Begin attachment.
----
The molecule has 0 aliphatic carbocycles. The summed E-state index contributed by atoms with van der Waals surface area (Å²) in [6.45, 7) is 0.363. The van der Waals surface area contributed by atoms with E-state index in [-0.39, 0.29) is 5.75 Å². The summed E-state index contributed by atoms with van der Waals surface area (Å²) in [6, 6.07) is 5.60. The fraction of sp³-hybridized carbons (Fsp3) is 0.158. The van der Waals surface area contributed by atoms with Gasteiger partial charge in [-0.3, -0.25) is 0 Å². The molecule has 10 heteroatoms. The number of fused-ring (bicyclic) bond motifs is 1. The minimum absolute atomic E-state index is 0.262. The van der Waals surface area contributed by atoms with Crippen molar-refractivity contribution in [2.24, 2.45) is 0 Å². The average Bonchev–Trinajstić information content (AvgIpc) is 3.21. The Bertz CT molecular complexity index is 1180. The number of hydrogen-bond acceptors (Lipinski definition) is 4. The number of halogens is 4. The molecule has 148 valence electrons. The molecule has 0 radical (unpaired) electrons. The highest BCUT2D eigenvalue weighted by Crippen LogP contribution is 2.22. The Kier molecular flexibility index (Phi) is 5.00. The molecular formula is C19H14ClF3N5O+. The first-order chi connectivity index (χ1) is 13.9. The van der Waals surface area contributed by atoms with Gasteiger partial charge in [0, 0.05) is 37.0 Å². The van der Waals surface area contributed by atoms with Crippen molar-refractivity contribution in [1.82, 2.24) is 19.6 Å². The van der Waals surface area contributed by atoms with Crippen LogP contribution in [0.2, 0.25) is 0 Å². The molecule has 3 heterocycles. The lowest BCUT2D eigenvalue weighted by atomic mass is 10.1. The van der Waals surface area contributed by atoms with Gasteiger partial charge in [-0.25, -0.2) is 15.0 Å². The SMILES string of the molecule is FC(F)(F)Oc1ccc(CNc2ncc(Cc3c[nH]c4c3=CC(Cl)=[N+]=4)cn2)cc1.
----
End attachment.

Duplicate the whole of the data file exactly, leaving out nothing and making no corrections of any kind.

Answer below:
The molecule has 0 aliphatic carbocycles. The summed E-state index contributed by atoms with van der Waals surface area (Å²) in [6.45, 7) is 0.363. The van der Waals surface area contributed by atoms with E-state index in [-0.39, 0.29) is 5.75 Å². The summed E-state index contributed by atoms with van der Waals surface area (Å²) in [6, 6.07) is 5.60. The fraction of sp³-hybridized carbons (Fsp3) is 0.158. The van der Waals surface area contributed by atoms with Gasteiger partial charge in [-0.3, -0.25) is 0 Å². The molecule has 10 heteroatoms. The number of fused-ring (bicyclic) bond motifs is 1. The minimum absolute atomic E-state index is 0.262. The van der Waals surface area contributed by atoms with Crippen molar-refractivity contribution in [2.24, 2.45) is 0 Å². The average Bonchev–Trinajstić information content (AvgIpc) is 3.21. The Bertz CT molecular complexity index is 1180. The number of hydrogen-bond acceptors (Lipinski definition) is 4. The number of halogens is 4. The molecule has 148 valence electrons. The molecule has 0 radical (unpaired) electrons. The highest BCUT2D eigenvalue weighted by Crippen LogP contribution is 2.22. The Kier molecular flexibility index (Phi) is 5.00. The molecular formula is C19H14ClF3N5O+. The first-order chi connectivity index (χ1) is 13.9. The van der Waals surface area contributed by atoms with Gasteiger partial charge in [0, 0.05) is 37.0 Å². The van der Waals surface area contributed by atoms with Crippen molar-refractivity contribution in [1.82, 2.24) is 19.6 Å². The van der Waals surface area contributed by atoms with Crippen LogP contribution in [0.2, 0.25) is 0 Å². The molecule has 3 heterocycles. The lowest BCUT2D eigenvalue weighted by atomic mass is 10.1. The van der Waals surface area contributed by atoms with Gasteiger partial charge in [-0.25, -0.2) is 15.0 Å². The SMILES string of the molecule is FC(F)(F)Oc1ccc(CNc2ncc(Cc3c[nH]c4c3=CC(Cl)=[N+]=4)cn2)cc1.